The Law of Liberty for Slaves
The Law of God: Questions and Answers
How shall we understand and apply God’s Law today?
Even the Law of God understood that slavery was not to be the norm.
“You shall not give up to his master a slave who has escaped from his master to you. He shall dwell in your midst, in the place that he shall choose within one of your towns, wherever it suits him. You shall not wrong him.” Deuteronomy 23:15, 16
Human beings enslaving other human beings was never intended as a norm for human society, at least, not in the eyes of God. In ancient Israel, however, for pagan peoples to be slaves would have been a far different experience from living in slavery under pagan oppressors. In Israel slaves would have enjoyed the protection of the Law of God and the benefits of His blessing upon the nation because, at least in part, of their contribution to that ancient economy.
Still, God understood the hardness of the human heart—which is why He permitted slavery during this time in the first place. He knew that even among His people slave owners might be more prone to treat their slaves with contempt and cruelty than with the grace and forbearance He was showing those who were enslaved by establishing this institution within the framework of His covenant. Thus, the Law of God included warnings to slave owners about the mistreatment of those within their service. Violence against slaves was forbidden, and could bring retribution against those who perpetrated it (Ex. 21:20, 26, 27).
But violence could also provoke slaves to flee such masters, and the Law of God did not discourage any slave’s attempt to “gain your freedom.” The ideal of slavery, as the Law envisions it, is that conditions for slaves would have been so “liberating” by comparison with other nations that they would actually have loved their masters and preferred their status to being set free (Ex. 21:2-6—this applies to those who voluntarily submitted to slavery, but we can assume it was extended to all slaves as well). Slaves could marry, have families, own property, and even become wealthy among the people of ancient Israel. Such being the case, a slave might have been quite content for his arrangement to continue as it was in perpetuity, and may even have been happy to have been passed on as “property” to a benevolent owner’s children (Lev. 25:45, 46).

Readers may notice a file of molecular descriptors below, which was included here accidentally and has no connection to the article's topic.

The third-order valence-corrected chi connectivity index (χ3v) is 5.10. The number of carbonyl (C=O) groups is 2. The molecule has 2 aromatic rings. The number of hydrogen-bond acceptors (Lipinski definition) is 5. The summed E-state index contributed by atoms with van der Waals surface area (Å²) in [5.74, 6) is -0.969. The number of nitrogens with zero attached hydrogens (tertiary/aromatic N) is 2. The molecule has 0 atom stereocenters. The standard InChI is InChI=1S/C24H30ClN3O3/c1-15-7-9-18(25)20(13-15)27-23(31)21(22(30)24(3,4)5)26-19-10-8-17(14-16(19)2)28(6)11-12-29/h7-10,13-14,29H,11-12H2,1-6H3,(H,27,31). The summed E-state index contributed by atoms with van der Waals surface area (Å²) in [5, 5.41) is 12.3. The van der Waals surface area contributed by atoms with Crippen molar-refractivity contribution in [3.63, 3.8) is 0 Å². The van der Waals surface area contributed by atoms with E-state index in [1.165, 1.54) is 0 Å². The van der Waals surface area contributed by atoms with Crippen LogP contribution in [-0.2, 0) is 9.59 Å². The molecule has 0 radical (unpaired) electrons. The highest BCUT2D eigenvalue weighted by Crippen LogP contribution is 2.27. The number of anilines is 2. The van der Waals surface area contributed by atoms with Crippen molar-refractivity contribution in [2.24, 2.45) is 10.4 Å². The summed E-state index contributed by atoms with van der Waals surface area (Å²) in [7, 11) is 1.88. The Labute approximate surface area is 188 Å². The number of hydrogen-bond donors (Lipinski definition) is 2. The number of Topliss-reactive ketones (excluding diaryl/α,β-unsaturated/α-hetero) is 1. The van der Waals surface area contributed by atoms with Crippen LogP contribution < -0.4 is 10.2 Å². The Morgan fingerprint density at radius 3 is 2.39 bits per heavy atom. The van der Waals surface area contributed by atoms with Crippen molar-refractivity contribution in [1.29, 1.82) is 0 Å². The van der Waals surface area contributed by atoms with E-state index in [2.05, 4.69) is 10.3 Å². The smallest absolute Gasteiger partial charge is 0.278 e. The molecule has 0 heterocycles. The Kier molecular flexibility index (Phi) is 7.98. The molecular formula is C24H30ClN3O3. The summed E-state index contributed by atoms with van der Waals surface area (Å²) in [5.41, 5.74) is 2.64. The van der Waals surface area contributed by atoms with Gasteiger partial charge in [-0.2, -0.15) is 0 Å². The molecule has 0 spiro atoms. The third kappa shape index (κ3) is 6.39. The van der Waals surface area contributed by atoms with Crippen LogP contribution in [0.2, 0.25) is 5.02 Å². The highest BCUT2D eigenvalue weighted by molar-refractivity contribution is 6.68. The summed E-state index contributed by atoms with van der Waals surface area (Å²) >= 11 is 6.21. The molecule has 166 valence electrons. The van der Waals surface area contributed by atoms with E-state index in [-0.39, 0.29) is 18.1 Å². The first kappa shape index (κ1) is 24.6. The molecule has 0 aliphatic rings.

But the possibility of gaining one’s freedom was always there. And once a slave had managed to get free from his master, it was the duty of all Israelites to honor that, and to make new provision for the former slave. The Law of God is not thus acting against itself; it is, rather, showing us its true nature and intent for human society.
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In the Gates is a devotional series on the Law of God by Rev. T. M. Moore, editor of the Worldview Church. He serves as dean of the Centurions Program of the Wilberforce Forum and principal of The Fellowship of Ailbe, a spiritual fellowship in the Celtic Christian tradition. He is the author or editor of twenty books, and has contributed chapters to four others. His essays, reviews, articles, papers, and poetry have appeared in dozens of national and international journals, and on a wide range of websites. His most recent books are The Ailbe Psalter and The Ground for Christian Ethics (Waxed Tablet).
Scripture quotations in this article are from The Holy Bible, English Standard Version, (c) copyright 2001, 2007 by Crossway Bibles, a division of Good News Publishers. Used by permission. All rights reserved.
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